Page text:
20 years ago, Marilyn Manson terrified America as the Antichrist Superstar. He embodied everything the masses feared: someone who pushed the envelope, played devil’s advocate, and loudly criticized the hypocrisy of religion and American society. But these days, he’s rarely shocking. His albums became formulaic, rehashing the same things he said 10 years ago. His antics grew tiring, looking like lame attempts to keep his shocking reputation than to be provocative. With his questionable behavior and subpar live performances, it seemed like his best days were behind him. But on his 11th album, WE ARE CHAOS, he lets go of the past, embraces change, and returns with fire and brutal honesty that’s been missing for years.
Manson forgoes his well-worn aggressive, me against the world formula for a subtle, stripped-back approach. Similar to 2015’s The Pale Emperor, he explores a more country and piano-based sound with hints of blues and Southern rock. The David Bowie-inspired “Don’t Chase the Dead” is a glam rock romper that should’ve been the lead single and the haunting “Half- Way & One Step Forward” stands out for its ominous, doom-laden piano refrain and Manson’s best vocals in years.
“Paint You With my Love,” completely catches you off guard with Manson’s crooning and the Elton John-esque piano melody. It’s an oddly tender moment that’s almost sweet until it takes a dramatic sonic shift turning the soft ballad into a hellish hymn. Written before the pandemic, “We Are Chaos” is an eerie reflection of our current struggles, especially with lines like “If you say that we’re ill/just give us your pill/hope we’ll just go away.” Despite its poignant lyrics, it’s the album’s weakest moment. Though it grows on you a bit, something about it feels off with its corny music and bland delivery. Luckily, it’s the only low point on the record.
Manson may have stripped things down for this album, but that doesn’t mean its lacking in intensity and brutality. In some ways, this is the harshest he’s sounded in years. The record’s heaviest moment “Red, Black and Blue” is a mean sounding track with gritty guitars, intense energy, and Manson at his most ominous. He’s downright sinister as he states, “See I was a snake, but I didn’t realize/that you could walk on water/without legs.” The way his gravelly vocals rumble makes him seem more threatening than did years ago. Manson is ready to attack on the vicious “Infinite Darkness.” With its gut-punching energy and dark atmosphere, it’s a blistering track that reminds you of the man that you feared 20 years ago. And “Perfume” has the same boot-stomping swagger found on Mechanical Animals and The Golden Age of Grotesque. Though there are hints of what he’s done before, it never sounds like he’s trying to recapture those glory days. Rather, he reinvents his sound in a way that makes it refreshing and exciting again.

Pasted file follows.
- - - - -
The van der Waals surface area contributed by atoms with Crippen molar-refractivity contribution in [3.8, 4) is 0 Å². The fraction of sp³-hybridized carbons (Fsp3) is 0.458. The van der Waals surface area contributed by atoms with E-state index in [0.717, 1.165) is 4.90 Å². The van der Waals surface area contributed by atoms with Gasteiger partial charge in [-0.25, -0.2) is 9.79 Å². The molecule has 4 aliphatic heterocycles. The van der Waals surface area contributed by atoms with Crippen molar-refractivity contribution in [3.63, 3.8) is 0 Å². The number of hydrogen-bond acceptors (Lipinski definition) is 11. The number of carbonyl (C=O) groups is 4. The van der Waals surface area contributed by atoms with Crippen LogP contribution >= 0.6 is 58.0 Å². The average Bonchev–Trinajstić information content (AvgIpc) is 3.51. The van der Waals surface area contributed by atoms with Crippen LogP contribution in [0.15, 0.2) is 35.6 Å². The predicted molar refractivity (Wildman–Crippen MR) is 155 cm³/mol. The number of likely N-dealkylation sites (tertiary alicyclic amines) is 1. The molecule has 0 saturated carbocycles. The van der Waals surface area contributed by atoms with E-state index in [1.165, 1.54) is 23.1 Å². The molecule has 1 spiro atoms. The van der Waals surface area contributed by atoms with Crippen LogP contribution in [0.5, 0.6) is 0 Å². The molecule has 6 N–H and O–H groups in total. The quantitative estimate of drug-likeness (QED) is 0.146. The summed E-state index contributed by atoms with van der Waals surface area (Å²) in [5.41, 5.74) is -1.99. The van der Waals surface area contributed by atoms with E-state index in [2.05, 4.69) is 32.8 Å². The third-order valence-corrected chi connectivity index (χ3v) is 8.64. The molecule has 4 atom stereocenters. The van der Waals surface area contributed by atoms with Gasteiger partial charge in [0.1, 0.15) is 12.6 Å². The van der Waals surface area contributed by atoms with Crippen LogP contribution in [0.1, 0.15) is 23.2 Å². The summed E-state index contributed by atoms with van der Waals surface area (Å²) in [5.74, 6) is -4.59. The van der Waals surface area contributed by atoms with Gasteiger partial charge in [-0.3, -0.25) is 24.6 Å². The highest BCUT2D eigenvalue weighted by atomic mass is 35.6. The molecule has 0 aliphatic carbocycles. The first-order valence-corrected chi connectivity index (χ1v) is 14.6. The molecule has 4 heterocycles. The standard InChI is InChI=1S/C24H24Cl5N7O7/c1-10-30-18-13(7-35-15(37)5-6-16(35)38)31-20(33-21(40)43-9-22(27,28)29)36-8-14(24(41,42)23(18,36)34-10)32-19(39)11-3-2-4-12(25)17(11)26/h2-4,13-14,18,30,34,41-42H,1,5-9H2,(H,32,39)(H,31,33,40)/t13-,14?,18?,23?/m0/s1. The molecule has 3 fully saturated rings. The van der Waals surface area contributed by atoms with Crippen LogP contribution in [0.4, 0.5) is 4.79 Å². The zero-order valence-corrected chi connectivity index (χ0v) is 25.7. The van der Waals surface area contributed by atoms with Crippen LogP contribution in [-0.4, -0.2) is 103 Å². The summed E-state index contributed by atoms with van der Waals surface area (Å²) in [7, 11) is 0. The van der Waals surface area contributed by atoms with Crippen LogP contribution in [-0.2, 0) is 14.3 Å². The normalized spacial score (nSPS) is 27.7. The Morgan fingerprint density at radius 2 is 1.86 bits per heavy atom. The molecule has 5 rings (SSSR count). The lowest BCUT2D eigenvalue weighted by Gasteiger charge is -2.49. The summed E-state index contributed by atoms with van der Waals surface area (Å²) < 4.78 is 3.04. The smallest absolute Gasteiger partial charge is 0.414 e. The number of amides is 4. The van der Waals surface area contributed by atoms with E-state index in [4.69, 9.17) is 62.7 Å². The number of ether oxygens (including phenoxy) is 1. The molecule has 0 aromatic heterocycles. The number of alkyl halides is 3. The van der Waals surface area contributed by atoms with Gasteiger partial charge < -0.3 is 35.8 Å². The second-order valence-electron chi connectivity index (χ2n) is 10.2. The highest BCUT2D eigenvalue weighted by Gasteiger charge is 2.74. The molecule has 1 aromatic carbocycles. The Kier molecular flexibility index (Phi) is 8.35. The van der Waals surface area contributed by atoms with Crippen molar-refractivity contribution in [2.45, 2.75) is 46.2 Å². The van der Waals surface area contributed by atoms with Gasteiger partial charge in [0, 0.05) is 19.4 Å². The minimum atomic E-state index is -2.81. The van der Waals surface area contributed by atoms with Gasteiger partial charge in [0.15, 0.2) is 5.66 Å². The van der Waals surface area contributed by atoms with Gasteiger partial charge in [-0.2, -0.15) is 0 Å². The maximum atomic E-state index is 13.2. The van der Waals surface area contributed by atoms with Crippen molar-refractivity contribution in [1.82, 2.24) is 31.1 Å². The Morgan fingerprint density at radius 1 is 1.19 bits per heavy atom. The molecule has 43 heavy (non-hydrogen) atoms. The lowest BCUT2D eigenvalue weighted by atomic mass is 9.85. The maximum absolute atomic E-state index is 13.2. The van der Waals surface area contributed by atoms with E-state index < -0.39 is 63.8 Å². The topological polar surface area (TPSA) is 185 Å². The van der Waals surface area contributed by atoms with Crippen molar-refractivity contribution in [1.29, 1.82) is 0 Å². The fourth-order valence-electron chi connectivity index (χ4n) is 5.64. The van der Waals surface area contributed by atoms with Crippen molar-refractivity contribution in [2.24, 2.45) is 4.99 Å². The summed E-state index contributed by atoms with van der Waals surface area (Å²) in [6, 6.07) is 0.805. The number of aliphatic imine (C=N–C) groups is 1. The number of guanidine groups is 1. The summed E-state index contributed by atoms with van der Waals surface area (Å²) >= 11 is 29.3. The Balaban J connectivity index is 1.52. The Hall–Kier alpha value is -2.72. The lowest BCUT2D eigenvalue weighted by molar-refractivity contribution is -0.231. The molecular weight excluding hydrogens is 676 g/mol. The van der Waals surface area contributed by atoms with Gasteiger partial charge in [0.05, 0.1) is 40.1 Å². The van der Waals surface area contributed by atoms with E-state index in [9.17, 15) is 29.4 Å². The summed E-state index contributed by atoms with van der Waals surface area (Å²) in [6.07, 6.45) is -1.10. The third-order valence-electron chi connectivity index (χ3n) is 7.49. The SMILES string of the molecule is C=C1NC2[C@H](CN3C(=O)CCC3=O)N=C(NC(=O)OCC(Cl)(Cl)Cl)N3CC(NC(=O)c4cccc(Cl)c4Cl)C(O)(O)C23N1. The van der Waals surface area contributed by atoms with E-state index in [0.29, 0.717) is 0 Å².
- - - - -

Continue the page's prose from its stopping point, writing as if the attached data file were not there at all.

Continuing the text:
Unlike previous records, Manson isn’t concerned with living up to his shock rocker reputation. There are no groan-inducing lyrics that try too hard to be disturbing. Instead, he gets brutally honest with himself. On the melancholy “Solve Colagula” he proclaims “I’m not special/I’m just broken/and I don’t want to be fixed” and the upbeat “Keep My Head Together” he laments trying to change someone only to end up changing yourself as if accepting maybe he doesn’t want to change. “Broken Needle” is the album’s most confessional moment. Backed by a soft acoustic guitar, Manson admits he’s “not okay” and sounds like he’s baring his souls as he sings “I am the needle/dig in your grooves/scratch you up/then I’ll put you away.” This isn’t Manson trying to be blasphemous or screaming at the world. This is Manson raw and exposed. He lays his feelings out bare, reminding us that underneath the shtick and the makeup, he’s human after all.
WE ARE CHAOS does what Manson has failed to do in the past ten years: shock you. This is Manson’s finest work in years. Rather than relive the past, he embraces the future with a new sound that’s more focused and varied. The strip back approach shows us a more vulnerable side of Manson, yet it still has a viciousness that was missing on previous releases. No longer concerned with being a spectacle, the album has some of his best songwriting and singing in a long time. It feels like he’s accepted he’s no longer the raging Antichrist Superstar, yet that doesn’t mean he can’t make music that’s impactful. The album proves why you shouldn’t write off Marilyn Manson. Every now and then he still knows how to surprise you.